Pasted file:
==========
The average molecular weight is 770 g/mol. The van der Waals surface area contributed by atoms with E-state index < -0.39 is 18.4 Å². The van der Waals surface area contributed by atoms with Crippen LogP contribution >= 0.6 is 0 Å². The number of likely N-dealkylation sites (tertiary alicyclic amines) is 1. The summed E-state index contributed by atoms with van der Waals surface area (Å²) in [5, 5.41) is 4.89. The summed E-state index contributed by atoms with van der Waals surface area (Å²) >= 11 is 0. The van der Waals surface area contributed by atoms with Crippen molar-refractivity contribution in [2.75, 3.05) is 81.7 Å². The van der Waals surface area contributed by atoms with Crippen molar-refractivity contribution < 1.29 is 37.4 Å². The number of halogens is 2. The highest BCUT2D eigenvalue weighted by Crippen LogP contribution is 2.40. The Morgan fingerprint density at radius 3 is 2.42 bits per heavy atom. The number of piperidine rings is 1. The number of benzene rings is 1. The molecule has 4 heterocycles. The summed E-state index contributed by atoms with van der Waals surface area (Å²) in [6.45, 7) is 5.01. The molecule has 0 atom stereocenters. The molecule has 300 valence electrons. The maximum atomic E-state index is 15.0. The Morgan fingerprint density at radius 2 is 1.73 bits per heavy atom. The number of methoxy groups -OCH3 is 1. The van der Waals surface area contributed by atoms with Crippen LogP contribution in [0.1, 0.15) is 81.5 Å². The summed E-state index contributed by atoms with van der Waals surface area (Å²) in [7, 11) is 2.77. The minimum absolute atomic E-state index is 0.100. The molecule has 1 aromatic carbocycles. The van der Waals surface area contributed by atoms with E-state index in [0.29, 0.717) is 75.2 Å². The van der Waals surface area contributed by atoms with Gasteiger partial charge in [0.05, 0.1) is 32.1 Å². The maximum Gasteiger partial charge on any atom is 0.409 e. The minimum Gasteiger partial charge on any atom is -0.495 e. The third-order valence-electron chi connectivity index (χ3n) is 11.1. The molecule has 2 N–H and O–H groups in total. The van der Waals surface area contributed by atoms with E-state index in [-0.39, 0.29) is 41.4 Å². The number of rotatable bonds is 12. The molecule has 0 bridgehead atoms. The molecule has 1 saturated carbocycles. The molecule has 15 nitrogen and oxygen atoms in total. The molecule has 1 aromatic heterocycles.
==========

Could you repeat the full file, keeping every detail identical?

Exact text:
The average molecular weight is 770 g/mol. The van der Waals surface area contributed by atoms with E-state index < -0.39 is 18.4 Å². The van der Waals surface area contributed by atoms with Crippen LogP contribution >= 0.6 is 0 Å². The number of likely N-dealkylation sites (tertiary alicyclic amines) is 1. The summed E-state index contributed by atoms with van der Waals surface area (Å²) in [5, 5.41) is 4.89. The summed E-state index contributed by atoms with van der Waals surface area (Å²) >= 11 is 0. The van der Waals surface area contributed by atoms with Crippen molar-refractivity contribution in [2.75, 3.05) is 81.7 Å². The van der Waals surface area contributed by atoms with Crippen molar-refractivity contribution < 1.29 is 37.4 Å². The number of halogens is 2. The highest BCUT2D eigenvalue weighted by Crippen LogP contribution is 2.40. The Morgan fingerprint density at radius 3 is 2.42 bits per heavy atom. The number of piperidine rings is 1. The number of benzene rings is 1. The molecule has 4 heterocycles. The summed E-state index contributed by atoms with van der Waals surface area (Å²) in [6.45, 7) is 5.01. The molecule has 0 atom stereocenters. The molecule has 300 valence electrons. The maximum atomic E-state index is 15.0. The Morgan fingerprint density at radius 2 is 1.73 bits per heavy atom. The number of methoxy groups -OCH3 is 1. The van der Waals surface area contributed by atoms with Crippen LogP contribution in [0.1, 0.15) is 81.5 Å². The summed E-state index contributed by atoms with van der Waals surface area (Å²) in [7, 11) is 2.77. The minimum absolute atomic E-state index is 0.100. The molecule has 1 aromatic carbocycles. The van der Waals surface area contributed by atoms with E-state index in [0.29, 0.717) is 75.2 Å². The van der Waals surface area contributed by atoms with Gasteiger partial charge in [0.05, 0.1) is 32.1 Å². The maximum Gasteiger partial charge on any atom is 0.409 e. The minimum Gasteiger partial charge on any atom is -0.495 e. The third-order valence-electron chi connectivity index (χ3n) is 11.1. The molecule has 2 N–H and O–H groups in total. The van der Waals surface area contributed by atoms with E-state index in [-0.39, 0.29) is 41.4 Å². The number of rotatable bonds is 12. The molecule has 0 bridgehead atoms. The molecule has 1 saturated carbocycles. The molecule has 15 nitrogen and oxygen atoms in total. The molecule has 1 aromatic heterocycles.